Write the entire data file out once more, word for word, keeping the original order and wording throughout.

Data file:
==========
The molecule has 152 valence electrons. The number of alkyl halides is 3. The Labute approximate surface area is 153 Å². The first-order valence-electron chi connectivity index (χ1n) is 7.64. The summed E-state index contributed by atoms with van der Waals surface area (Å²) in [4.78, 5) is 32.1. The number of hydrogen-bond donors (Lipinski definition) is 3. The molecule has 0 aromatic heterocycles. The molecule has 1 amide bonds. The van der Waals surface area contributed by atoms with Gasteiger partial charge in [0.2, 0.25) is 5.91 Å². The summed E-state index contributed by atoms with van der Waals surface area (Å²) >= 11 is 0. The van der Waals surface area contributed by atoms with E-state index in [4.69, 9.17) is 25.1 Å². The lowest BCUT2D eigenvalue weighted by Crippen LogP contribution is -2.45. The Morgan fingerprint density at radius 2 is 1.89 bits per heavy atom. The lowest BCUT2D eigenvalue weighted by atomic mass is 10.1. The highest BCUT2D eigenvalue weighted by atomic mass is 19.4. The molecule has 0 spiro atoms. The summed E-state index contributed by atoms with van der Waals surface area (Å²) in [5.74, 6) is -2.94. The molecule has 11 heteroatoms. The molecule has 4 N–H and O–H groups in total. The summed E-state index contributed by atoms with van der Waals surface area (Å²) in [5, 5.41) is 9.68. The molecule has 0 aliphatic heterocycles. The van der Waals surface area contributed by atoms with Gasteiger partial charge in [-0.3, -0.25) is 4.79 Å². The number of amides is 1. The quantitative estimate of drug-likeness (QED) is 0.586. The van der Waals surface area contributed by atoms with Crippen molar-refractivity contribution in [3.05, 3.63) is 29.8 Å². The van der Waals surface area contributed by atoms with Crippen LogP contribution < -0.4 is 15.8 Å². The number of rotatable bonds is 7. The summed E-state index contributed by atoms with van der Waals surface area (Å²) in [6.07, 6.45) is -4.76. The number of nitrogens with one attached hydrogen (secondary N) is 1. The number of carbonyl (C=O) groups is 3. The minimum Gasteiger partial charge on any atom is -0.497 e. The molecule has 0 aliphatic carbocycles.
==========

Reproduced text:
The molecule has 152 valence electrons. The number of alkyl halides is 3. The Labute approximate surface area is 153 Å². The first-order valence-electron chi connectivity index (χ1n) is 7.64. The summed E-state index contributed by atoms with van der Waals surface area (Å²) in [4.78, 5) is 32.1. The number of hydrogen-bond donors (Lipinski definition) is 3. The molecule has 0 aromatic heterocycles. The molecule has 1 amide bonds. The van der Waals surface area contributed by atoms with Gasteiger partial charge in [0.2, 0.25) is 5.91 Å². The summed E-state index contributed by atoms with van der Waals surface area (Å²) >= 11 is 0. The van der Waals surface area contributed by atoms with E-state index in [4.69, 9.17) is 25.1 Å². The lowest BCUT2D eigenvalue weighted by Crippen LogP contribution is -2.45. The Morgan fingerprint density at radius 2 is 1.89 bits per heavy atom. The lowest BCUT2D eigenvalue weighted by atomic mass is 10.1. The highest BCUT2D eigenvalue weighted by atomic mass is 19.4. The molecule has 0 spiro atoms. The summed E-state index contributed by atoms with van der Waals surface area (Å²) in [5.74, 6) is -2.94. The molecule has 11 heteroatoms. The molecule has 4 N–H and O–H groups in total. The summed E-state index contributed by atoms with van der Waals surface area (Å²) in [5, 5.41) is 9.68. The molecule has 0 aliphatic heterocycles. The van der Waals surface area contributed by atoms with Gasteiger partial charge in [-0.3, -0.25) is 4.79 Å². The number of amides is 1. The quantitative estimate of drug-likeness (QED) is 0.586. The van der Waals surface area contributed by atoms with Crippen molar-refractivity contribution in [3.05, 3.63) is 29.8 Å². The van der Waals surface area contributed by atoms with Crippen LogP contribution < -0.4 is 15.8 Å². The number of rotatable bonds is 7. The summed E-state index contributed by atoms with van der Waals surface area (Å²) in [6.07, 6.45) is -4.76. The number of nitrogens with one attached hydrogen (secondary N) is 1. The number of carbonyl (C=O) groups is 3. The minimum Gasteiger partial charge on any atom is -0.497 e. The molecule has 0 aliphatic carbocycles.